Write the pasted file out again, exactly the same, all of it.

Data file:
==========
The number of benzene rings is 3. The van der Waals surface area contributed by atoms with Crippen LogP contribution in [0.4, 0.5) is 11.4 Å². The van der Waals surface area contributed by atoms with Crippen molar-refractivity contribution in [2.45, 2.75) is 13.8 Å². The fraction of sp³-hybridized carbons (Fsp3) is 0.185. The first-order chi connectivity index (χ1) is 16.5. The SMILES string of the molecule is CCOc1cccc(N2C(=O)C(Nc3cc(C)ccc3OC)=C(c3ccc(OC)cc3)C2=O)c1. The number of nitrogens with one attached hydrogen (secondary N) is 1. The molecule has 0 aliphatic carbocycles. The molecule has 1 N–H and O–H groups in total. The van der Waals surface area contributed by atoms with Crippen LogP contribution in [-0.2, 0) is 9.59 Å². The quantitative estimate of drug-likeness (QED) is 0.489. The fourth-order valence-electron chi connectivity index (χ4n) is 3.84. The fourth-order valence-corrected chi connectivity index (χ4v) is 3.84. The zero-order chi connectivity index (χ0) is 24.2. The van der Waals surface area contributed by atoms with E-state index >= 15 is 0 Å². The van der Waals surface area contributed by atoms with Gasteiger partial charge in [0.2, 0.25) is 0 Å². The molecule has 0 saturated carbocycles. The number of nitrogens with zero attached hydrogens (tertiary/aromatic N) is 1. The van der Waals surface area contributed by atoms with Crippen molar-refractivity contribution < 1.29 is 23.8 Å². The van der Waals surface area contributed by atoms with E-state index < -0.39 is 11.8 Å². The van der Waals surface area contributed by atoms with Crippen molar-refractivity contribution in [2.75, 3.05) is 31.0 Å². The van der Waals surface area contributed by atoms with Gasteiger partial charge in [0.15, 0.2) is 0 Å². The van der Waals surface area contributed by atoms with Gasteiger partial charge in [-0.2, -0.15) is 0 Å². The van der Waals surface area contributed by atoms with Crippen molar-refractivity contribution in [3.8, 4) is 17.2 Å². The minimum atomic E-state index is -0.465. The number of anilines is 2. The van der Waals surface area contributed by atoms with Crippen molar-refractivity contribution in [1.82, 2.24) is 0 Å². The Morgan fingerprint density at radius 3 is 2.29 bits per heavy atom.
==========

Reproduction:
The number of benzene rings is 3. The van der Waals surface area contributed by atoms with Crippen LogP contribution in [0.4, 0.5) is 11.4 Å². The van der Waals surface area contributed by atoms with Crippen molar-refractivity contribution in [2.45, 2.75) is 13.8 Å². The fraction of sp³-hybridized carbons (Fsp3) is 0.185. The first-order chi connectivity index (χ1) is 16.5. The SMILES string of the molecule is CCOc1cccc(N2C(=O)C(Nc3cc(C)ccc3OC)=C(c3ccc(OC)cc3)C2=O)c1. The number of nitrogens with one attached hydrogen (secondary N) is 1. The molecule has 0 aliphatic carbocycles. The molecule has 1 N–H and O–H groups in total. The van der Waals surface area contributed by atoms with Crippen LogP contribution in [-0.2, 0) is 9.59 Å². The quantitative estimate of drug-likeness (QED) is 0.489. The fourth-order valence-electron chi connectivity index (χ4n) is 3.84. The fourth-order valence-corrected chi connectivity index (χ4v) is 3.84. The zero-order chi connectivity index (χ0) is 24.2. The van der Waals surface area contributed by atoms with E-state index >= 15 is 0 Å². The van der Waals surface area contributed by atoms with Gasteiger partial charge in [0.2, 0.25) is 0 Å². The molecule has 0 saturated carbocycles. The number of nitrogens with zero attached hydrogens (tertiary/aromatic N) is 1. The van der Waals surface area contributed by atoms with Crippen molar-refractivity contribution < 1.29 is 23.8 Å². The van der Waals surface area contributed by atoms with E-state index < -0.39 is 11.8 Å². The van der Waals surface area contributed by atoms with Crippen molar-refractivity contribution in [2.75, 3.05) is 31.0 Å². The van der Waals surface area contributed by atoms with Gasteiger partial charge in [0.15, 0.2) is 0 Å². The van der Waals surface area contributed by atoms with Gasteiger partial charge in [-0.2, -0.15) is 0 Å². The van der Waals surface area contributed by atoms with Crippen molar-refractivity contribution in [3.8, 4) is 17.2 Å². The minimum atomic E-state index is -0.465. The number of anilines is 2. The van der Waals surface area contributed by atoms with Crippen molar-refractivity contribution in [1.82, 2.24) is 0 Å². The Morgan fingerprint density at radius 3 is 2.29 bits per heavy atom.